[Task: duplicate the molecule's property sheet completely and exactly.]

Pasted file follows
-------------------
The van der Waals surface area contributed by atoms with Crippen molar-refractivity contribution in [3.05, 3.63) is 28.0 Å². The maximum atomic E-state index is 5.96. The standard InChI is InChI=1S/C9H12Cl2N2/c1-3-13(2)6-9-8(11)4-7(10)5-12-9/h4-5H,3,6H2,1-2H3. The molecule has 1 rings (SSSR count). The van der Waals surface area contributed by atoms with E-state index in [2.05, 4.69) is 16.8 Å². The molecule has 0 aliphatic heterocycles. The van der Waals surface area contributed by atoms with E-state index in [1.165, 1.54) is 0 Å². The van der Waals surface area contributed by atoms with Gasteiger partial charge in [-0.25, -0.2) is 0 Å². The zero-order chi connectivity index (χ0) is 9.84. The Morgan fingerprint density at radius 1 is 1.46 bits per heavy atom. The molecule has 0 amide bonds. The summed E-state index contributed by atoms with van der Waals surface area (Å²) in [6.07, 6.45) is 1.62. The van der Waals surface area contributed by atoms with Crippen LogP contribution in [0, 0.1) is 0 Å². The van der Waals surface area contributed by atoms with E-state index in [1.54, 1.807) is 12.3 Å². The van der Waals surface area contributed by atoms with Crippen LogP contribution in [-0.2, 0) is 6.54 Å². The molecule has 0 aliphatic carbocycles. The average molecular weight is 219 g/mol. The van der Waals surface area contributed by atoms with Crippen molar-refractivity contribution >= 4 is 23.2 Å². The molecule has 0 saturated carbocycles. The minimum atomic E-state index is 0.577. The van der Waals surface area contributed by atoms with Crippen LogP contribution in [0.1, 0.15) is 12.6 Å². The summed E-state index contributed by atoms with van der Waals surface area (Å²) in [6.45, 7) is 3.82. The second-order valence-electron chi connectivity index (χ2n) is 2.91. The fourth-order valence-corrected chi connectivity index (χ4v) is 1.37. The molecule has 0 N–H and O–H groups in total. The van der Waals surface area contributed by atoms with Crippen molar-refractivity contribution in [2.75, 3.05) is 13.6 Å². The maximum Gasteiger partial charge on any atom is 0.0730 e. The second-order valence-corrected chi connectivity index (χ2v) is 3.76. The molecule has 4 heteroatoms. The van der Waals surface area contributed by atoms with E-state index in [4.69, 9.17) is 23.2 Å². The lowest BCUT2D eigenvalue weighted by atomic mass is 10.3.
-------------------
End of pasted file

The van der Waals surface area contributed by atoms with Crippen molar-refractivity contribution in [3.05, 3.63) is 28.0 Å². The maximum atomic E-state index is 5.96. The standard InChI is InChI=1S/C9H12Cl2N2/c1-3-13(2)6-9-8(11)4-7(10)5-12-9/h4-5H,3,6H2,1-2H3. The molecule has 1 rings (SSSR count). The van der Waals surface area contributed by atoms with E-state index in [2.05, 4.69) is 16.8 Å². The molecule has 0 aliphatic heterocycles. The van der Waals surface area contributed by atoms with E-state index in [1.165, 1.54) is 0 Å². The van der Waals surface area contributed by atoms with Gasteiger partial charge in [-0.25, -0.2) is 0 Å². The zero-order chi connectivity index (χ0) is 9.84. The Morgan fingerprint density at radius 1 is 1.46 bits per heavy atom. The molecule has 0 amide bonds. The summed E-state index contributed by atoms with van der Waals surface area (Å²) in [6.07, 6.45) is 1.62. The van der Waals surface area contributed by atoms with Crippen LogP contribution in [0, 0.1) is 0 Å². The van der Waals surface area contributed by atoms with E-state index in [1.54, 1.807) is 12.3 Å². The van der Waals surface area contributed by atoms with Crippen LogP contribution in [-0.2, 0) is 6.54 Å². The molecule has 0 aliphatic carbocycles. The average molecular weight is 219 g/mol. The van der Waals surface area contributed by atoms with Crippen molar-refractivity contribution >= 4 is 23.2 Å². The molecule has 0 saturated carbocycles. The minimum atomic E-state index is 0.577. The van der Waals surface area contributed by atoms with Crippen LogP contribution in [0.1, 0.15) is 12.6 Å². The summed E-state index contributed by atoms with van der Waals surface area (Å²) in [6.45, 7) is 3.82. The second-order valence-electron chi connectivity index (χ2n) is 2.91. The fourth-order valence-corrected chi connectivity index (χ4v) is 1.37. The molecule has 0 N–H and O–H groups in total. The van der Waals surface area contributed by atoms with Crippen molar-refractivity contribution in [2.75, 3.05) is 13.6 Å². The maximum Gasteiger partial charge on any atom is 0.0730 e. The second-order valence-corrected chi connectivity index (χ2v) is 3.76. The molecule has 4 heteroatoms. The van der Waals surface area contributed by atoms with E-state index in [4.69, 9.17) is 23.2 Å². The lowest BCUT2D eigenvalue weighted by atomic mass is 10.3.